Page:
Christmas appeal.


It was a pleasure to be able to partner with the Member of Parliament and local churches to provide a Christmas gift to elderly people in our community. With the help of our partners we blessed over 200 people. 
It’s so nice to be able to say thank you to the community elders for who they are and all they do. 
Many of our elders live under the poverty line therefore the gifts were practical food stuffs and a special leso that is also practical. 
Ben and Irene who also work with ACCI here in Nairobi, provided cakes and sweet bread for morning tea.

Business as part of social enterprise


I sat in a meeting with a group of people that brought a proposal to expand their pig raising operation. They have 5 sows and 17 piglets. The proposal was to borrow USD $8000 to build pig stys. This made me scratch my head, how could that loan ever be paid back? Another challenge they face is that there are too many business partners, I asked one of the team interviewing them "would you go into business with 14 other people?" his reply was the same as mine, "no!"
I asked them to build a profit and loss sheet and show me their savings from previous years.
This scenario is common, people get a good idea for a business but are not coached in what it takes to run and expand a business.
One of the greatest gifts to Africa is the creation of employment opportunities. If personality tests are anything to go on, 6% of the population are entrepreneurs. If this is the case then we cannot expect everyone to be business minded. What we should do instead is to help people who have successful businesses to expand and employ others.
We have chosen, as a ministry to start businesses that create employment for the marginalised and create funds to put back into community projects. We are in the process of registering our new business. Watch this space.

One life at a time.

Pam (name changed) lost her parents when she was in school. During her childhood she was often ill and late in high school it was discovered that she was HIV positive. Possibly both her parents died of AIDS.

When her parents died, Pam moved in with her sister's family. This became an abusive environment. Due to her illness and misinformation surrounding HIV, Pam was not allowed to eat with the family, nor use the eating utensils; she had a separate set that she was forced to use. As punishment she was locked outside in the cold, often late into the night and she was not allowed to sleep on the bed unless fully clothed.

Working in a job that paid US $30 per month Pam was unable to afford the US $25 per month rent and living expenses to remove herself from the abusive environment.

Pam visited the CDF office that we partner with to ask for help. The CDF could see she was a broken person but lacked the resources to help her. They asked us if we could help. We were able to provide money for rent and living expenses thanks to the generosity of a partner church.

Currently we are meeting with Pam weekly, mentoring and encouraging her with a self-esteem program and helping her to budget for her future.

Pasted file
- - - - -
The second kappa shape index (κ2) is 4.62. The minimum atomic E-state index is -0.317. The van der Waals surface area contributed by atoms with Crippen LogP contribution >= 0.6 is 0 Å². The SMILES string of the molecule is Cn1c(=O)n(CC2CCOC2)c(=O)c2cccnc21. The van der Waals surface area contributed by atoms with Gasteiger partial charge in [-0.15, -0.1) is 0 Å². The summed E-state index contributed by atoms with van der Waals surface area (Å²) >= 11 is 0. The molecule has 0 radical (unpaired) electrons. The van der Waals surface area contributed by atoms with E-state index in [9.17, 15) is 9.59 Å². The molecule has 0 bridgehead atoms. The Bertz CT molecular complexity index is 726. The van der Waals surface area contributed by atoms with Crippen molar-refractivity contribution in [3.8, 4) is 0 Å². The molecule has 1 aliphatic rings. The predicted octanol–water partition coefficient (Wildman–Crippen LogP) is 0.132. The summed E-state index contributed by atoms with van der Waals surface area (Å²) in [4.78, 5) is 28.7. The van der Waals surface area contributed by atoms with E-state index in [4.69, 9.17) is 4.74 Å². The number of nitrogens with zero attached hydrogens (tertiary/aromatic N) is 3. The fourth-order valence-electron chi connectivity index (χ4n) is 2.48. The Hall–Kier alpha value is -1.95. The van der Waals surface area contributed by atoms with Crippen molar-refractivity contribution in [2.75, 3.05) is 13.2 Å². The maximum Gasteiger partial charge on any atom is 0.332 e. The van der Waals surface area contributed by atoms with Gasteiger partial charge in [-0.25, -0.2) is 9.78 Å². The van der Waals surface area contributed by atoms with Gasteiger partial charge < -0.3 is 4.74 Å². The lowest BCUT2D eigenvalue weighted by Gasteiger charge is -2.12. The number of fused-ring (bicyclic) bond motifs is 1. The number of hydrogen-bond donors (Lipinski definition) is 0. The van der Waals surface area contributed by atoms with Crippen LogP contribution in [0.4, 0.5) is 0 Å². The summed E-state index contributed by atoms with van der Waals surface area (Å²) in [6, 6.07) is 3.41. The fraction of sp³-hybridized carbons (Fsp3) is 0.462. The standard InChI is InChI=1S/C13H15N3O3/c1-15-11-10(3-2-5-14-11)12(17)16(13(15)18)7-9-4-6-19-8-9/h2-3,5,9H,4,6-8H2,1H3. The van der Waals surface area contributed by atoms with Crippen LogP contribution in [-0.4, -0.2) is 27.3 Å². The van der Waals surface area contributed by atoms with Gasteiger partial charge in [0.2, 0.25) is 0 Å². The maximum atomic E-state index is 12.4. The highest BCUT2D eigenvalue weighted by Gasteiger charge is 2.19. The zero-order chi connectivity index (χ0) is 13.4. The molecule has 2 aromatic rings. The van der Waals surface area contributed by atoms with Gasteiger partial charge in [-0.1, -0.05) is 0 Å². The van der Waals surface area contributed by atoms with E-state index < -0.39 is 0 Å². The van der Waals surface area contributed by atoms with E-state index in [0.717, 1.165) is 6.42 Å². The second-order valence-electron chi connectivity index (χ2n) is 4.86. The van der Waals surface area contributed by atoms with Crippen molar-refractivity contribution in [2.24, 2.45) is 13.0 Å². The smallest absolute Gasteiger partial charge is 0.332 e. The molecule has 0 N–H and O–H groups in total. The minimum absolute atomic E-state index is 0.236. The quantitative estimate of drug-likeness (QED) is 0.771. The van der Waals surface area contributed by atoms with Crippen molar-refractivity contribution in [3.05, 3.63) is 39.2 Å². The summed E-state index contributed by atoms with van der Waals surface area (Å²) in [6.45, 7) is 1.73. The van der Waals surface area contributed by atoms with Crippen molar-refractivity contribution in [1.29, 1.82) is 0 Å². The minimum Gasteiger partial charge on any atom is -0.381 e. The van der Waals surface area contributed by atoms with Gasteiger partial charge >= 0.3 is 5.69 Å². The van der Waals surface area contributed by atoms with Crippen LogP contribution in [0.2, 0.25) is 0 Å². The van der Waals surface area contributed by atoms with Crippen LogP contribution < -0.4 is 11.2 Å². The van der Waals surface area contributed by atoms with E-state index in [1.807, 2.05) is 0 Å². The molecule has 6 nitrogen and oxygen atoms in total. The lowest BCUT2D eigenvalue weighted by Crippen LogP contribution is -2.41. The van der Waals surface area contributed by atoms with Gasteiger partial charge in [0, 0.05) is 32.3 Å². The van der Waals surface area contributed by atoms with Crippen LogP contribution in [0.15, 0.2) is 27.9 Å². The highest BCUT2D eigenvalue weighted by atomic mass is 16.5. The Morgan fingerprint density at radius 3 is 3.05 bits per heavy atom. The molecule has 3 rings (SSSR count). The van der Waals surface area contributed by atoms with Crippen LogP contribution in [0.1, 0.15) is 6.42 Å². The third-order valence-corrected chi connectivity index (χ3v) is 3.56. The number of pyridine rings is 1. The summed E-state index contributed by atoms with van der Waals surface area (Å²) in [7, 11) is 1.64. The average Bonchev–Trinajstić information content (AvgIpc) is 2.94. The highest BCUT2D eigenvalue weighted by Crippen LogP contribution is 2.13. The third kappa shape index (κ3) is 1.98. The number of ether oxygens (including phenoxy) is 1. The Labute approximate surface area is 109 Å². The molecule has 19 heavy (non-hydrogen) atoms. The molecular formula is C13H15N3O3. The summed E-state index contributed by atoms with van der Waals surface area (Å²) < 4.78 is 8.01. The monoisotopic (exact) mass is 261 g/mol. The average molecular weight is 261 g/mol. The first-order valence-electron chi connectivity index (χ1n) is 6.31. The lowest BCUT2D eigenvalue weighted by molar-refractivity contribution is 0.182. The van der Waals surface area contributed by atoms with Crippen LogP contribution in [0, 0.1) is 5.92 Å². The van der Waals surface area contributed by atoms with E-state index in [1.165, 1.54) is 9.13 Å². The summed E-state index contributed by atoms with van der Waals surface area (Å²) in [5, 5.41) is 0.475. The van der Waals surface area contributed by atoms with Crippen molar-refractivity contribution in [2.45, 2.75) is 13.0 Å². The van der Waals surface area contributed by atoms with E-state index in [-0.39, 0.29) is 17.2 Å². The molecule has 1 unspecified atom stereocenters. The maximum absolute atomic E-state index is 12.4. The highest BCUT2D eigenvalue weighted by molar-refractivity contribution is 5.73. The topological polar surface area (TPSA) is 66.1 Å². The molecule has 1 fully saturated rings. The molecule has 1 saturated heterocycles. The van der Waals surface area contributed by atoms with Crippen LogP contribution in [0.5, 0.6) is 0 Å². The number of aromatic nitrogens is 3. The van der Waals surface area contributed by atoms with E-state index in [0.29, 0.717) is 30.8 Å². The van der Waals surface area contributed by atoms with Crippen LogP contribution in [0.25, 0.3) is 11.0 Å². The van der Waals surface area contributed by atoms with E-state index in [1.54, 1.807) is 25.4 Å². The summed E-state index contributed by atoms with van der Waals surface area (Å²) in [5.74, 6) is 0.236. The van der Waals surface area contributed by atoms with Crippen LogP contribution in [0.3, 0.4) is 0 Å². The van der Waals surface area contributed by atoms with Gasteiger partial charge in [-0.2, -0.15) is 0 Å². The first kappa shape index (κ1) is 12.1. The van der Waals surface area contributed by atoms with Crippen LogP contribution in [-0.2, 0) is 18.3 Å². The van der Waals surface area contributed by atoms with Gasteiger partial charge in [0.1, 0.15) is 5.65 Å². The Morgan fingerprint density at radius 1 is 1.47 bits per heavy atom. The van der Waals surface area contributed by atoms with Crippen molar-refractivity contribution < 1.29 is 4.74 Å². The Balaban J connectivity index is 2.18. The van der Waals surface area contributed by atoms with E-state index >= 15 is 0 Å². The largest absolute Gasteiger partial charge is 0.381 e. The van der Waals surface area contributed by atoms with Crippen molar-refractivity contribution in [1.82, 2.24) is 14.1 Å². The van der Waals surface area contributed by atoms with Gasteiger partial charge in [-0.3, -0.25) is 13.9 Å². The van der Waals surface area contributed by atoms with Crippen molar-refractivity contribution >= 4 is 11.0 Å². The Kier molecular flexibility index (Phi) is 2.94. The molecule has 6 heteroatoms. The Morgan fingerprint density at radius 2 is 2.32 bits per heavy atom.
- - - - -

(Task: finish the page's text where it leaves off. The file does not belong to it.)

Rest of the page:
Pam has completed a teacher's training course and we hope she can secure the certificate soon. Our prayer is that she is able to obtain a government teachers position so that her salary will be sufficient to live on.

The first 3 photos were taken when Pam first moved into her own place, the last photo was taken this week, and I think they show the transformation. Pam is well on the way to becoming whole




Nairobi Connect






Nairobi Connect has started. We have had over 40 people through the door and maybe 15 plus calling it a home. As a Connect we are having dinner parties every second week. Currently we have 2 dinner party locations and plan to add 2 more in a short while.
Connect is held in our lounge room on a Sunday morning. Students from 3 universities attend plus various business people and families. 
Please pray that Jesus will build this small group into nation changing, people releasing church.

Please have an exit strategy before you enter.

.
One of my biggest frustrations is seeing Non-Government Organisations (NGO's) and aid organisations start to assist a community without an exit strategy.
When children are hungry they will not attend school. If a feeding programme is implemented in a school the attendance increases by 16%. NGO's with great hearts and the best intentions give food to schools that feeds the students. Then one day a decision is made in an office far removed from personal contact with the individual to halt the feeding programme. So here is Sally getting good grades and now she is too hungry to attend school. She fails to graduate.
Where did the NGO fail? They failed to empower the families to be able to meet their own needs. They failed to empower the schools to meet the needs of the students. We all know handouts don't work, yet we waste so much time and money with non-empowering projects.
I can't stop well-meaning people from disempowering people that are already disadvantaged but what I can do is to try and fill the gap.
We are assisting schools to adopt an exit strategy from being dependent on NGO's to provide school lunches.
Our school-farming programme is designed to grow maize and beans on school land using a minimum till method that restores the soil so that erosion becomes a thing of the past, and yields are increased in some cases 10 fold. We teach the students weekly with theory and practical farming lessons.
The average maize yield in Africa is 350 kg per hectare. If our method does not produce 3000 – 6000 kg per hectare in a good season after 3 years of soil improvement I will be very disappointed. Imagine what could happen in Africa when food production is improved in this way.
Follow us on the journey of farming for a better future.

African Uni Students are above menial work.

I read the following article. I have not authenticated the article but have authenticated the reluctance for students to hold blue collar jobs here in Kenya. Although the story may or may not be fictional the message most certainly holds true. 

Greg

By Henry Mutebe